Podcasts. The word itself tickles my imagination – hence the title of this blog post. Little did I expect, however, to find them so engaging. An audio file, downloaded from the internet to your computer, from where you can listen to it or transfer it to your iPod for use wherever you go – in my case whilst commuting. I had never thought of myself as an audio-learner. I realize now I’d just never found audio-learning resources so suited to my interests and lifestyle.

My first three Podcasts came from the members section of and comprised some really stimulating expert interviews with the authors of books on leadership and learning. Much like a great radio show, these presented manageable amounts of info in a way that really came to life - so much so that I felt more-or-less party to a live conversation. Of course there’s no substitute for reading the book in its entirety, for in-depth learning; however with the Podcasts the seeds have been successfully scattered and sown. I'm sure I will follow up on the ideas presented there and who knows where these new bits of information take me. If a magic beanstalk results – all the better!

For me at least, listening to Podcasts is a pleasure. Now I just need to learn a little more about how and where I can find even more quality content providers that match my interests so well. Recommendations please…

Monday, January 22, 2007

Leveraging the Wisdom of Crowds in our Organization

James Surowiecki has popularized the concept of The Wisdom of Crowds in his book of the same name, which 'explores a deceptively simple idea that has profound implications: crowds are smarter than an elite few, no matter how brilliant - better at solving problems, fostering innovation, coming to wise decisions, even predicting the future. This seemingly counterintuitive notion has endless and major ramifications for how organizations are (or should be) organized and operate, how knowledge is advanced, and how we live our daily lives.' The question is, how are we responding to these ramifications? How are we leveraging the wisdom of crowds in our organizations?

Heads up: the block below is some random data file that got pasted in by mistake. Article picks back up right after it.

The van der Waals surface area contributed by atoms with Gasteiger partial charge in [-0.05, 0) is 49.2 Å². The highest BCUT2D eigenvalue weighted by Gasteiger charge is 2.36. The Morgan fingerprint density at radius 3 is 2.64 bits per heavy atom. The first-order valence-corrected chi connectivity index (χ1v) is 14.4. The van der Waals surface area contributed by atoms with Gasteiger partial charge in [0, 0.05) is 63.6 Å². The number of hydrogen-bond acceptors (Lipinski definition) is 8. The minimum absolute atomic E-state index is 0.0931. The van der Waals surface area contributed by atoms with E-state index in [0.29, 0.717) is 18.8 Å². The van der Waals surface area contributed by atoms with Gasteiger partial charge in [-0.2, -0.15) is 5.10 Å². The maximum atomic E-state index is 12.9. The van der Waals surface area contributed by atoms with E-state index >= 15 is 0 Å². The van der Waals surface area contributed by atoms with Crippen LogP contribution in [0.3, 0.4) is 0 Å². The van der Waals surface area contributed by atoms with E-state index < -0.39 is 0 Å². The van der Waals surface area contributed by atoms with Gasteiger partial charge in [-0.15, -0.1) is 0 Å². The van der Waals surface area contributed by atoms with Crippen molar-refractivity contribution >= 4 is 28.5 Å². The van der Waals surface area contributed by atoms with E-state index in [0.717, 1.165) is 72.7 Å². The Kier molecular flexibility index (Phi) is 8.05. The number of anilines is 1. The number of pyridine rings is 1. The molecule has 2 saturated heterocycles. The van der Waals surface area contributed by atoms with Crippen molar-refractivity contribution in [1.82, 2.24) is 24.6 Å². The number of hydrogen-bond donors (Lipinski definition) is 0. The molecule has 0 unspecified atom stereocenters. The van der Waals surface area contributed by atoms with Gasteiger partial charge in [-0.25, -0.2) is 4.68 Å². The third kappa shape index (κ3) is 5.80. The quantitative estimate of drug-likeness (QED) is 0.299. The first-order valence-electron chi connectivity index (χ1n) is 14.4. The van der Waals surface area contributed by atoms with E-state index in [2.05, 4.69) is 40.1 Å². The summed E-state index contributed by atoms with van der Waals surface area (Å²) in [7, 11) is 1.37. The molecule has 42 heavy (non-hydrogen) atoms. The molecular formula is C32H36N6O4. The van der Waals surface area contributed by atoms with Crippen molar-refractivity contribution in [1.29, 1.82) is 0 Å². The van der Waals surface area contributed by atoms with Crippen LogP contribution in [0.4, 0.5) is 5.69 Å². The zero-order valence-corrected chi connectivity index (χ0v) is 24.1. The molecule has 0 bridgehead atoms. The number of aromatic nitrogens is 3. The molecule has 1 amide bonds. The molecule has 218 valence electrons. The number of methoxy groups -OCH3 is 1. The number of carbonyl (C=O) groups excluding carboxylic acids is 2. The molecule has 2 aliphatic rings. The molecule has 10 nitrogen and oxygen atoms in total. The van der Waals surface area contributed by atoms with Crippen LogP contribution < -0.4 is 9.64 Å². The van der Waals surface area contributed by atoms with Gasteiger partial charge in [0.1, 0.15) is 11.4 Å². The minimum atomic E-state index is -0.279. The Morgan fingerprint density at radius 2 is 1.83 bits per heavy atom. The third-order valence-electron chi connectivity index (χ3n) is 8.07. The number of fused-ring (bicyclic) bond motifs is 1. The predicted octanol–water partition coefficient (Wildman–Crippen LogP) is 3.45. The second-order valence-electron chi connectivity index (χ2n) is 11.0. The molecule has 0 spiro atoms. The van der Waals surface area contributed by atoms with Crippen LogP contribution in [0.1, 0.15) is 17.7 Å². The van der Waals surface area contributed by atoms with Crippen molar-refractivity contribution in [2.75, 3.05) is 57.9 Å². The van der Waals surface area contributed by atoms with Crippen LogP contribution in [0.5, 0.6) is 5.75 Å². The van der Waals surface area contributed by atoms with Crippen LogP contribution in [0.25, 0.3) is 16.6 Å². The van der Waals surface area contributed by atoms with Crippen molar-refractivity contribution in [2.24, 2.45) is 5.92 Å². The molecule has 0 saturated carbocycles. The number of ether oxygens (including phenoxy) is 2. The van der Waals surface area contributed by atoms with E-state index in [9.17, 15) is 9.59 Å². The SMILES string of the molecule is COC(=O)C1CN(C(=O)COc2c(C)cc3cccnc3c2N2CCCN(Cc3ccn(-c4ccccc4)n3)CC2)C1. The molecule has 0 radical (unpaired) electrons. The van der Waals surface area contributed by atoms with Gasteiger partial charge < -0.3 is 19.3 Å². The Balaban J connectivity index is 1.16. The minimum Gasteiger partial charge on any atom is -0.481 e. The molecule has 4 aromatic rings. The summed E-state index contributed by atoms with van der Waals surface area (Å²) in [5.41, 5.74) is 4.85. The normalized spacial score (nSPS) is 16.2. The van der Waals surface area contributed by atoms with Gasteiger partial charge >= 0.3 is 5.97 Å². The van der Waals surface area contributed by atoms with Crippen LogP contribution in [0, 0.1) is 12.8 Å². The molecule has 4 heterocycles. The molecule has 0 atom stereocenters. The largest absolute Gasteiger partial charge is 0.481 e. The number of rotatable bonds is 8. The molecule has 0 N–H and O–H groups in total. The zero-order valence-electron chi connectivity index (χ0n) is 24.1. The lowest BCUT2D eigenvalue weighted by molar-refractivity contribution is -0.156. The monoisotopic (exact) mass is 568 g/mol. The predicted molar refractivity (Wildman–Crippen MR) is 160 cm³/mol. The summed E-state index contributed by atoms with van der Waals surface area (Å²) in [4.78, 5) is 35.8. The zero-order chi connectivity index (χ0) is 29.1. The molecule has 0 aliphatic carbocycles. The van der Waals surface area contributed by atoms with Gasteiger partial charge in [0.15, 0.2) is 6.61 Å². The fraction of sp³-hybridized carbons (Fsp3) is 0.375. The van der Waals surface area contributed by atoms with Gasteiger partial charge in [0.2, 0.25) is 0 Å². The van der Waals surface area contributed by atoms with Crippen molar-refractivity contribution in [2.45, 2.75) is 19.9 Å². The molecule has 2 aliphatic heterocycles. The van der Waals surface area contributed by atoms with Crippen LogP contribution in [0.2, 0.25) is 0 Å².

According to Surowiecki, there are four key qualities that make a crowd smart. It needs to be diverse, so that people are bringing different pieces of information to the table. It needs to be decentralized, so that no one at the top is dictating the crowd's answer. It needs a way of summarizing people's opinions into one collective verdict. And the people in the crowd need to be independent, so that they pay attention mostly to their own information, and not worrying about what everyone around them thinks.

Next week, our organization is hosting a week of meetings, bringing together in headquarters senior staff from our offices around the world. During these meetings, how smart will our crowd(s) be? How smart could it/they be? As session organizers, what can we do to make our crowds as smart as possible - better at solving problems, fostering innovation, coming to wise decisions, even predicting the future?

Returning to the office tomorrow, I'm going to have another look at our session designs and ask myself these questions, considering the extent to which our crowds will have the key qualities described. I will certainly come back to this in the coming days.

Friday, January 19, 2007

Very Informal Learning: From Portland to Geneva in Four Minutes

Even skype chat offers learning conversation opportunities. This is what you can type in a chat window in four minutes between Portland and Geneva...

[10:33:55 PM] Andy says: How can one work situation with all the money and talent be such a torture chamber and another situation with a few fairly tolerable people turn out to be such a great job and incredibly productive?